Research water sources. If you're going to the ocean, find out if there is fresh water available. Never drink any water from a stream, lake, river, or spring - no matter how clean it looks - without filtering, treating, or boiling it. If there is no fresh water source, you'll need to bring (or pack in) enough water for the weekend.

Packing checklist

You'll need the camping or backpacking basics: tent, sleeping bag, sleeping pad, stove (with a lighter or two and/or water proof matches), cookware (a nonstick frying pan, a pot for boiling water, and a camping coffee pot are recommended), one or two dishtowels for drying dishes and to use as pot holders, a plate or bowl, fork, spoon, and Swiss army knife.

If there is no tap water, you'll need a water filter or treatment tablets for preparing drinking water (unless you want to boil all your drinking water); newspaper for starting fires (especially if the wood is wet); first aid kit; flashlight or headlamp; rain gear; sunscreen, sunglasses, and a sun hat; a warm hat and gloves for chilly nights; and a piece of rope to use as a clothesline for drying wet clothes and swimsuits.

Backpackers will need Ziploc bags for stashing trash and keeping small items dry; a cover, rain poncho, or hefty bag for covering your pack in case it rains ; trail map and compass;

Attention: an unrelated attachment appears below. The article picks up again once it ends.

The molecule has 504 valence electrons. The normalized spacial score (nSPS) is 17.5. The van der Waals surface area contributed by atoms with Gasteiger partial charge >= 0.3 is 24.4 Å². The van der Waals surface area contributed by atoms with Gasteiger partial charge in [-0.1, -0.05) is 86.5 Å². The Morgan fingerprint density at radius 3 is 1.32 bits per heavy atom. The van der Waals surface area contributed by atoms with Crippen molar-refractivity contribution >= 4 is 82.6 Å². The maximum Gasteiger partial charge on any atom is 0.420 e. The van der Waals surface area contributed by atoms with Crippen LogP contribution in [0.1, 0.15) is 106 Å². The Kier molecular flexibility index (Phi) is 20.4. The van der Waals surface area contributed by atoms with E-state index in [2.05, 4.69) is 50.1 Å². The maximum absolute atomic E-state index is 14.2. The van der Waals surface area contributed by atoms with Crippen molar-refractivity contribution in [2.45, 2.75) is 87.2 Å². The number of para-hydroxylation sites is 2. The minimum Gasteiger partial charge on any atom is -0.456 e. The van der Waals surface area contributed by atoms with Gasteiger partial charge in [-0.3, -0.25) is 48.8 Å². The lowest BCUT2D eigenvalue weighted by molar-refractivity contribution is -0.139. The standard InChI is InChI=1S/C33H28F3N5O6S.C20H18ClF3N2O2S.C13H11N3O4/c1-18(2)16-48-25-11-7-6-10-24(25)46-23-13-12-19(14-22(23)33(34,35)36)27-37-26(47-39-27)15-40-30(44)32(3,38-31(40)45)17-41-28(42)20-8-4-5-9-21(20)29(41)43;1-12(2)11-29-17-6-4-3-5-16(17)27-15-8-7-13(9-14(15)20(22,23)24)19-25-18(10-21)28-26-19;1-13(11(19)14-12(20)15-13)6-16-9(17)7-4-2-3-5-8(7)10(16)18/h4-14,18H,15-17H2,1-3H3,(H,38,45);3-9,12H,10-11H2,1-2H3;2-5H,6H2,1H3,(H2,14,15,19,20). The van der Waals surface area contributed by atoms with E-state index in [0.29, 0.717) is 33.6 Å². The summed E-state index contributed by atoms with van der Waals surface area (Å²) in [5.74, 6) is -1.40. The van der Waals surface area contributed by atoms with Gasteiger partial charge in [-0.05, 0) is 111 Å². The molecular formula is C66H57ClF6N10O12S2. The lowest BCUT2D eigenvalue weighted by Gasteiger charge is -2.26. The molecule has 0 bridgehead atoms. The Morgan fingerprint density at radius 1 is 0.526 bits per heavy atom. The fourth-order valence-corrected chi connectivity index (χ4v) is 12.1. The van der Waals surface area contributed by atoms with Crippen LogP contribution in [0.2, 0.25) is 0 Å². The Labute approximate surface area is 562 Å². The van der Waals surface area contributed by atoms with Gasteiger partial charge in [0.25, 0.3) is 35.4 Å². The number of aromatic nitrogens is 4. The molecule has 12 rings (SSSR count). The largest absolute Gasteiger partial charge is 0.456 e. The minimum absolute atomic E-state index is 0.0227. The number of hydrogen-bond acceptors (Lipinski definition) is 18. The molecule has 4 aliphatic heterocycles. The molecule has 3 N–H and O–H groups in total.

Protect your food from such scavengers as bears and raccoons. A bear canister is more secure than bear-bagging and is even required in some areas. Bear canisters are available for rent at ranger stations or outdoor supply stores.

If campfires are allowed where you are going, using a barbecue grate over an open fire is a great way to cook on the beach. At breakfast, for example, you can perk coffee, cook bacon, and make pancakes all at the same time. Using foil is a no-hassle way to cook bacon, bake potatoes, steam fish, roast vegetables, and even fry bacon. After cooking, let any grease that remains solidify, wad up the foil, and throw it away or put it in your Ziploc trash bag and pack it out.